Paul Rowley FBCS CITP offers his personal views on what General Data Protection Regulations (GDPR) will mean for businesses and how organisations can ensure they prosper as the UK renegotiates its place in Europe.

Back in April, I was keeping an eye on the news. As a football fan and a human being, I was watching Theresa May make her statement in Parliament about Hillsborough and as a Data Protection Officer, I was searching for news about the European Parliament adopting the General Data Protection Regulations (GDPR) which replaces the 1995 directive that most of you will recognise as the Data Protection Act 1998.

Change is coming

Why replace it? Four years ago, the EU realised that a single harmonised framework for data protection was the way forward rather than the patchwork quilt of legislation that largely met the minimums of the 1995 directive, but also reflected the very specific attitudes of each member state.

It will be in force from May 2018 and it should really be a ‘wake-up call’ for every organisation in Europe. What does it all mean? Well, if you do data protection badly, the GDPR can be a huge threat to your business with huge penalties. However, I would say that if done well, it can take your business further, can improve customer satisfaction and even improve your bottom line. You know, for too long data protection has been seen by business as a nuisance, an unnecessary and therefore an unwelcome layer of bureaucracy. I want to show you how the GDPR makes complete sense to anyone who wants their organisation to benefit from holding personal data.

Reality check

It is simple really. There are three general reasons for holding personal data - 1) To service the contract you have with customers, 2) To invite them or others to buy more from you or 3) To make better decisions about where you take your business.

Similar to the existing Data Protection Act, the GDPR has some basic principles. They simply state that you should only collect what you need and make sure it is for a legitimate purpose. You should also be open and transparent. Holding personal data is a bit like ‘A Dog Isn’t Just For Christmas’ in that you have an ongoing commitment to that data for as long as you keep it. If you need to keep it, you must keep it up to date regularly. If you do not need it any longer, then you must delete it. You need accurate data to service your contracts, get more business and make those better decisions. So the GDPR is only really making you think more about the personal data you hold, but the outcome is actually in your favour.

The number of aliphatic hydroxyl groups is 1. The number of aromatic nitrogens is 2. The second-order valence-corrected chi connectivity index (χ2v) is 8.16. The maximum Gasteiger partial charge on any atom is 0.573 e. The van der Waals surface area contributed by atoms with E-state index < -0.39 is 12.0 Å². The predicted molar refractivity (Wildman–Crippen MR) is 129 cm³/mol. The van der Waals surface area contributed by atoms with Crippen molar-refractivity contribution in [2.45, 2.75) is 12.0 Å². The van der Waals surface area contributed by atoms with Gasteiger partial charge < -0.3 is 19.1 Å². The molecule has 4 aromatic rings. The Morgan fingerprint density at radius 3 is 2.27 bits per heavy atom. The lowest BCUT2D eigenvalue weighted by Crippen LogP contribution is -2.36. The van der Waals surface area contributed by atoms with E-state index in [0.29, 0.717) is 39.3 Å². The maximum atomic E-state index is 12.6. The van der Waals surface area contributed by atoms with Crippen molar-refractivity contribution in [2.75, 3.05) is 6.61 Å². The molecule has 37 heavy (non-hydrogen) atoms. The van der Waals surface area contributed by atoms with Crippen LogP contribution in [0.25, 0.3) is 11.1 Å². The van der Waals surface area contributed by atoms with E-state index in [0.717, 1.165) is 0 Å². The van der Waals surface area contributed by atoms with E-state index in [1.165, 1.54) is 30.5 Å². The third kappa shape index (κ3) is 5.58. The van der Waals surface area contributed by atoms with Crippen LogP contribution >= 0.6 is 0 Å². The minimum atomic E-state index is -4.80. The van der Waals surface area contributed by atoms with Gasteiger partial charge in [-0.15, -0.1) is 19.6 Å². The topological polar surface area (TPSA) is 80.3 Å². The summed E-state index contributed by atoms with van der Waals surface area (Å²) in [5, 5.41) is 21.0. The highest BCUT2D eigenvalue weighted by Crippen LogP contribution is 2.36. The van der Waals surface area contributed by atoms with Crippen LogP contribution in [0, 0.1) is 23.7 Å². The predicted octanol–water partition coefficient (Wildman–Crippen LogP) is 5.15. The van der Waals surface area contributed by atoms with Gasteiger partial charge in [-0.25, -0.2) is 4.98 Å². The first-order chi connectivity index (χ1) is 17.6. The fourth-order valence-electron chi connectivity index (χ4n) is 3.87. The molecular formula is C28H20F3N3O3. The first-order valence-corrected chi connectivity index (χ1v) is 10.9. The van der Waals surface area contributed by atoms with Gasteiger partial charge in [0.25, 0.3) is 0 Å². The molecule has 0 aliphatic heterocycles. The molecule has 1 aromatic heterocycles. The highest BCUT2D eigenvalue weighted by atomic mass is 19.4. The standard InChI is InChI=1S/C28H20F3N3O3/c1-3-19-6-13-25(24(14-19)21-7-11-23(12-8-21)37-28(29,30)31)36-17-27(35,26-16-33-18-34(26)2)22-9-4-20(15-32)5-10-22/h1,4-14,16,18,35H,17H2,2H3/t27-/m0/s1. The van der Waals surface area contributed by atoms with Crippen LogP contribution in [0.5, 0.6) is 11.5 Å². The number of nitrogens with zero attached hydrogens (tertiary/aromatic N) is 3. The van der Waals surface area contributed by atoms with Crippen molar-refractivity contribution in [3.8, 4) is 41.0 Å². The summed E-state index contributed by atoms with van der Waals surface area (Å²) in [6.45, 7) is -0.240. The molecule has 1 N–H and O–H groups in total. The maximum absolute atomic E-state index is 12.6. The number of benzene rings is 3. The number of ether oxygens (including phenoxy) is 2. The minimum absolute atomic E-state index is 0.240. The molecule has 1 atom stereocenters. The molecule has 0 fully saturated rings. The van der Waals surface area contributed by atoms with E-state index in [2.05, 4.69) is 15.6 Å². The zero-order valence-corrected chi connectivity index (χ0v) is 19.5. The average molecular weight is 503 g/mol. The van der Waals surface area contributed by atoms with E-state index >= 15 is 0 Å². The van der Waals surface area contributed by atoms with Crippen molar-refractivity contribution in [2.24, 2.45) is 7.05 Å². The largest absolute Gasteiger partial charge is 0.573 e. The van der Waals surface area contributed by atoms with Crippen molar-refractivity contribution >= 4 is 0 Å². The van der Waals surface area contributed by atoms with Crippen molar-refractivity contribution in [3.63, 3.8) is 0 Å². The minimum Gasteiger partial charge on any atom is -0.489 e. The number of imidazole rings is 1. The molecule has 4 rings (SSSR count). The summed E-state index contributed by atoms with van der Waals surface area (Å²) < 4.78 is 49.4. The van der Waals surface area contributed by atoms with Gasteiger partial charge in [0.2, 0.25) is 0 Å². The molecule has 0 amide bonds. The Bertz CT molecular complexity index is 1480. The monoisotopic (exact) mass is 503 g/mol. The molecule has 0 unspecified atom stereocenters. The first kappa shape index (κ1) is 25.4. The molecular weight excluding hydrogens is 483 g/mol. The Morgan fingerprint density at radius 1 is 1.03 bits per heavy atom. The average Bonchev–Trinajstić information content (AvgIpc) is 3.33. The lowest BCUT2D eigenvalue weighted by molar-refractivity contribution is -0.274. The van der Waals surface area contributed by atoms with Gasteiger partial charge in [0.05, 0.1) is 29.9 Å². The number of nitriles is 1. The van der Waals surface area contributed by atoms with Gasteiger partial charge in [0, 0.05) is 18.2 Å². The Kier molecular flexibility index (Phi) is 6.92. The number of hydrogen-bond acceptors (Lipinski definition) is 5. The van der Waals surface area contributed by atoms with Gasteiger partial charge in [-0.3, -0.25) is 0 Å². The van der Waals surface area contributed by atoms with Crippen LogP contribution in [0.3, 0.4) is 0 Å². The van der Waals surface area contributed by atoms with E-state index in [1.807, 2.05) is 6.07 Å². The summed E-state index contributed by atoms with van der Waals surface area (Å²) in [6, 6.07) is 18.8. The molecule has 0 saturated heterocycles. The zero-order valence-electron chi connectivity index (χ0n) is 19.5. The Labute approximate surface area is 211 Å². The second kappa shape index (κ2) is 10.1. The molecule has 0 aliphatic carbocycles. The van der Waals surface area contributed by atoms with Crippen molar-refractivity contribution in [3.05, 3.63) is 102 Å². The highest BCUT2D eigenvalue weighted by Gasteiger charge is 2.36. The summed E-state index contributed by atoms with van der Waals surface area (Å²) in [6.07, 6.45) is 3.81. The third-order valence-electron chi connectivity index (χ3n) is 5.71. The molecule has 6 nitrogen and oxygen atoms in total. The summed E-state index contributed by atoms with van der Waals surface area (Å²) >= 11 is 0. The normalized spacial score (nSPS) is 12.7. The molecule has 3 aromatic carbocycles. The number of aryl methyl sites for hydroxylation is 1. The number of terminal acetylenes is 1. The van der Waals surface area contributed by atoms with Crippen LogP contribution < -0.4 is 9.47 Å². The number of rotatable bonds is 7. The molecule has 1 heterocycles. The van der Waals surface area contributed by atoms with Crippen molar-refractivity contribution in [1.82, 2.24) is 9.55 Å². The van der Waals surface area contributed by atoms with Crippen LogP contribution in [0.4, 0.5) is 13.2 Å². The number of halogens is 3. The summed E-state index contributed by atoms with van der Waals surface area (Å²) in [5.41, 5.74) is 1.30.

Your customers provide their personal data to you and some it you can demand, the stuff that is necessary to service the contract you have with them, the rest is discretionary. All of it must be offered freely and this means that they must trust you with it. If you stop and think about it, you are the curator of a museum. If you were given lots of Ming vases for your collection but kept breaking them, do you honestly think you would be given many more? Nope. Those Ming vases are clearly valuable items, but the personal data that you care for on behalf of your customers also has a value and they wouldn’t keep giving you their personal data because the trust would not be there if you abused it or did not look after it. All you have to do is to keep that personal data safe and treat it with respect. So, the idea of value of personal data intrigues me.

Time for a valuation